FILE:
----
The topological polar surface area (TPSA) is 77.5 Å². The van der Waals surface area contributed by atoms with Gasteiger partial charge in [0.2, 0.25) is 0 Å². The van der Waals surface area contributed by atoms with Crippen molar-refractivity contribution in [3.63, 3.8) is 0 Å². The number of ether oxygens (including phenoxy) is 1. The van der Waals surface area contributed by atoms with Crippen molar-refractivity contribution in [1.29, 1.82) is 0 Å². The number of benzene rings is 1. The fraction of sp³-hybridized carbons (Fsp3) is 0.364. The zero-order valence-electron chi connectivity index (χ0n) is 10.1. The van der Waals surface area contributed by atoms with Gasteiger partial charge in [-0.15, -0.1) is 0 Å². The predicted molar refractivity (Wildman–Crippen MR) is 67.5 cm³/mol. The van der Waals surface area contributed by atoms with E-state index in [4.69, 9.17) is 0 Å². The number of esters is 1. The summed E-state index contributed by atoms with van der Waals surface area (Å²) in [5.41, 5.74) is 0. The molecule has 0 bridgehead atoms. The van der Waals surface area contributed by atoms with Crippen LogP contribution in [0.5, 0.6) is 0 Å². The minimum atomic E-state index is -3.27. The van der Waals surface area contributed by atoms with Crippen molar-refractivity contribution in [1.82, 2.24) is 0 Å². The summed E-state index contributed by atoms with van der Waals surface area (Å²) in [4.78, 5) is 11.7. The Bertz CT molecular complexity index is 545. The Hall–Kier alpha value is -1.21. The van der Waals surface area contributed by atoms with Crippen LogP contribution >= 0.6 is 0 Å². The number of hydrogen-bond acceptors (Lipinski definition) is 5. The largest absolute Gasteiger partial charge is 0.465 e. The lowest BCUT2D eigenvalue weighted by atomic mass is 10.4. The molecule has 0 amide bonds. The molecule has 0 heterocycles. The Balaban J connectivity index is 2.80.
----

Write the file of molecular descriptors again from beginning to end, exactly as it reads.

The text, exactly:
The topological polar surface area (TPSA) is 77.5 Å². The van der Waals surface area contributed by atoms with Gasteiger partial charge in [0.2, 0.25) is 0 Å². The van der Waals surface area contributed by atoms with Crippen molar-refractivity contribution in [3.63, 3.8) is 0 Å². The number of ether oxygens (including phenoxy) is 1. The van der Waals surface area contributed by atoms with Crippen molar-refractivity contribution in [1.29, 1.82) is 0 Å². The number of benzene rings is 1. The fraction of sp³-hybridized carbons (Fsp3) is 0.364. The zero-order valence-electron chi connectivity index (χ0n) is 10.1. The van der Waals surface area contributed by atoms with Gasteiger partial charge in [-0.15, -0.1) is 0 Å². The predicted molar refractivity (Wildman–Crippen MR) is 67.5 cm³/mol. The van der Waals surface area contributed by atoms with E-state index in [4.69, 9.17) is 0 Å². The number of esters is 1. The summed E-state index contributed by atoms with van der Waals surface area (Å²) in [5.41, 5.74) is 0. The molecule has 0 bridgehead atoms. The van der Waals surface area contributed by atoms with Crippen LogP contribution in [0.5, 0.6) is 0 Å². The minimum atomic E-state index is -3.27. The van der Waals surface area contributed by atoms with Crippen molar-refractivity contribution in [1.82, 2.24) is 0 Å². The summed E-state index contributed by atoms with van der Waals surface area (Å²) in [4.78, 5) is 11.7. The Bertz CT molecular complexity index is 545. The Hall–Kier alpha value is -1.21. The van der Waals surface area contributed by atoms with Crippen LogP contribution >= 0.6 is 0 Å². The number of hydrogen-bond acceptors (Lipinski definition) is 5. The largest absolute Gasteiger partial charge is 0.465 e. The lowest BCUT2D eigenvalue weighted by atomic mass is 10.4. The molecule has 0 amide bonds. The molecule has 0 heterocycles. The Balaban J connectivity index is 2.80.